Amidst the Defence Forces’ temporary retraction from its African intervention missions, the Chief of Staff of the Irish Defence Forces, Lieutenant General Seán Clancy, has said in an interview with the Irish Times that he foresees future engagements and African missions, in which the Defence Forces will take part.
Currently, the LÉ William Butler Yeats, docked in Malta, has taken part in the EU mission Operation Irini to enforce an arms embargo on Libya.
With the failure of the EU’s training mission, or “special military operation” in Mali, and the return of the last of participating Irish troops home, the Defence Forces appear to be entering a brief lull, as it awaits further developments on the international stage to react to.
Clancy said that he believes Irish troops will return to Africa. Citing the return as a positive for the Defence Forces, saying that Ireland needs to develop a specialised niche in EU military missions to help greater efficiency and quality of missions. However, despite the Lieutenant General’s optimism for the future, the Defence Forces are currently under great stress, particularly as a result of its resource and recruitment issues.
Speaking to the Irish Times, Clancy said that though it seems contradictory to send a ship to patrol the Mediterranean while there is pressure to focus on home defence such as territorial waters, that just like in the American sports movie Field of Dreams, “if you build it they will come”, as such international missions are critical to increasing recruitment in the Defence Forces.
While the William Butler Yeats is overseas for seven weeks during Operation Irini, there are only 3 boats left to patrol Ireland’s vast territorial waters.
The Chief of Staff of the Irish Defence Forces repeatedly voiced support for continued intervention in Africa under the UN and EU mandates. Hence it is no surprise that the Defence Forces are a laughing stock to all military forces in the world, because not only is it struggling with recruits, and resources, but its leadership has fallen hook, line, and sinker, for the humanitarian rhetoric of international liberalism; and unlike other Western states, who pander to such rhetoric to mask their policy intentions, the Defence Forces hold all these Western lies as genuine beliefs.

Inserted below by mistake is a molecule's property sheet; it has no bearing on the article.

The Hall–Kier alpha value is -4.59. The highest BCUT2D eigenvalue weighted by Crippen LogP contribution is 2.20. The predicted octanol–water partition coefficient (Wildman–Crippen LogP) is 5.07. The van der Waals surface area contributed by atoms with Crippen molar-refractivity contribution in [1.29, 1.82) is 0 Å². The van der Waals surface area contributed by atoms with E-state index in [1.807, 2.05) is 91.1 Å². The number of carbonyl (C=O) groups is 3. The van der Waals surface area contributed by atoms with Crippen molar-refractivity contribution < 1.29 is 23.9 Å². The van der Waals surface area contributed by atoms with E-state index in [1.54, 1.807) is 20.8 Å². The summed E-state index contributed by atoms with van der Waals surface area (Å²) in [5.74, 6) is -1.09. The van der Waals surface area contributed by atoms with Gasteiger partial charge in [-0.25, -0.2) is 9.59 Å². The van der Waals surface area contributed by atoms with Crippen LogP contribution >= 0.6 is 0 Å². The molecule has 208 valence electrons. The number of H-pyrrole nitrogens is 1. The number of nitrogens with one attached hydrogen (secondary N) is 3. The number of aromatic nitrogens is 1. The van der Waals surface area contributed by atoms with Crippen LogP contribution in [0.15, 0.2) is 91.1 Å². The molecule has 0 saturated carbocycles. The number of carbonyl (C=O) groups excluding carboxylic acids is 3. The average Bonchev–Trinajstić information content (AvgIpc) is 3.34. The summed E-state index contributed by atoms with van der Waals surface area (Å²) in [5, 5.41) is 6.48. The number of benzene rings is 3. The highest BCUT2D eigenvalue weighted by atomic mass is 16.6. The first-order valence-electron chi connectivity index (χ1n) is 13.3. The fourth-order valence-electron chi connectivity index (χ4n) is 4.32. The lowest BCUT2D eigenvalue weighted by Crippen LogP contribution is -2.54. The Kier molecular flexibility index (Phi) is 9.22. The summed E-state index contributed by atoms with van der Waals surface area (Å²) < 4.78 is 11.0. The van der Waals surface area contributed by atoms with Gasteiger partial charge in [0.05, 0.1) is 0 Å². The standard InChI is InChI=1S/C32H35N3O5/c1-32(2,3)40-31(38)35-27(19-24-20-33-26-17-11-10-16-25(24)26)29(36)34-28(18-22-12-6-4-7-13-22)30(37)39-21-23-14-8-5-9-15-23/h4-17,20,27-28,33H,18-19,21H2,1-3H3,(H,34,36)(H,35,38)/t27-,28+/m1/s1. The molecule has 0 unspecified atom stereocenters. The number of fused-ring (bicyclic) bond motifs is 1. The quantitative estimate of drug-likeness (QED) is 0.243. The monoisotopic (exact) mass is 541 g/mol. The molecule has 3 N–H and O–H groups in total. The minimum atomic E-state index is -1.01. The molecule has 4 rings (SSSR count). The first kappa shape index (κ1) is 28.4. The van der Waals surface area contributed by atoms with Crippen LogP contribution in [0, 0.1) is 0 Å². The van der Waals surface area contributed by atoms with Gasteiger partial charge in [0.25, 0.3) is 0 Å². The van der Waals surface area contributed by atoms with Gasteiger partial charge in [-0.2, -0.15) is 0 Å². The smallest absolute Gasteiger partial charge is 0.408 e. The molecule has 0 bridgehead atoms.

The Defence Forces, in a globalised world, lacks a purpose given Ireland’s geographic location on the world atlas and thus has devoted itself to whichever tasks are haphazardly decided by NGO activists and Irish politicians. Well known to ferry refugees and asylum seekers across the Mediterranean, the Irish Navy functions hand in glove with the state NGO-diktat.
Officials in the Defence Forces hope that recruitment will increase with new missions and allow it to reach its targeted personnel goal of 11,500 military officials. The coalition government is also dead set on revising the triple-lock system for the deployment of the Defence Forces internationally, to cut out the United Nations.
The Irish government is perhaps awaiting a future scenario when the European Union, on orders from Washington, engages in African skirmishes with dictators and Russian PMCs to distract Europe from the wider competition between the United States and China.
Could we see Free State forces intervening in Africa as auxiliaries for the United States, fighting against the Wagner group, and overthrowing democratically elected African leaders?
Stranger things have happened, and the Defence Forces being used as supplementary, ostensibly “neutral peacekeepers” for America and the EU’s African endeavours seems like an inevitability in the current global climate.